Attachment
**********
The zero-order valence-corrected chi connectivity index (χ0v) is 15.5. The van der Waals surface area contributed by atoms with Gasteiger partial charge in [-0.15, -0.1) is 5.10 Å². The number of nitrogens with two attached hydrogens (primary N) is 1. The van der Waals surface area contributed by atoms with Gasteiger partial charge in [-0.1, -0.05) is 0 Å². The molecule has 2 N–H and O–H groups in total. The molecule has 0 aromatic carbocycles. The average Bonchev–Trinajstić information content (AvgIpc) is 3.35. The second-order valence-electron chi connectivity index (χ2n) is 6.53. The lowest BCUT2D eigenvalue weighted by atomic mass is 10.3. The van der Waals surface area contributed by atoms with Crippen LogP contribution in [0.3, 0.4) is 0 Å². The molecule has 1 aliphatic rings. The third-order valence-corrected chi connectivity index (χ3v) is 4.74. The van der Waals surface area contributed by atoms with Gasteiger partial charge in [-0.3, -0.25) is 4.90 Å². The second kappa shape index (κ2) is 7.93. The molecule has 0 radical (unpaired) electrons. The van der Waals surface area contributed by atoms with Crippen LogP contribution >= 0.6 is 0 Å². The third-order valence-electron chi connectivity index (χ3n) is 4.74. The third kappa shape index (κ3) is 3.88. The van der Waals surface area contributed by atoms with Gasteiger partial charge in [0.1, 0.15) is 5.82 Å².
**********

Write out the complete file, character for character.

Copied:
The zero-order valence-corrected chi connectivity index (χ0v) is 15.5. The van der Waals surface area contributed by atoms with Gasteiger partial charge in [-0.15, -0.1) is 5.10 Å². The number of nitrogens with two attached hydrogens (primary N) is 1. The van der Waals surface area contributed by atoms with Gasteiger partial charge in [-0.1, -0.05) is 0 Å². The molecule has 2 N–H and O–H groups in total. The molecule has 0 aromatic carbocycles. The average Bonchev–Trinajstić information content (AvgIpc) is 3.35. The second-order valence-electron chi connectivity index (χ2n) is 6.53. The lowest BCUT2D eigenvalue weighted by atomic mass is 10.3. The van der Waals surface area contributed by atoms with Crippen LogP contribution in [0.3, 0.4) is 0 Å². The molecule has 1 aliphatic rings. The third-order valence-corrected chi connectivity index (χ3v) is 4.74. The van der Waals surface area contributed by atoms with Gasteiger partial charge in [-0.3, -0.25) is 4.90 Å². The second kappa shape index (κ2) is 7.93. The molecule has 0 radical (unpaired) electrons. The van der Waals surface area contributed by atoms with Crippen LogP contribution >= 0.6 is 0 Å². The third-order valence-electron chi connectivity index (χ3n) is 4.74. The third kappa shape index (κ3) is 3.88. The van der Waals surface area contributed by atoms with Gasteiger partial charge in [0.1, 0.15) is 5.82 Å².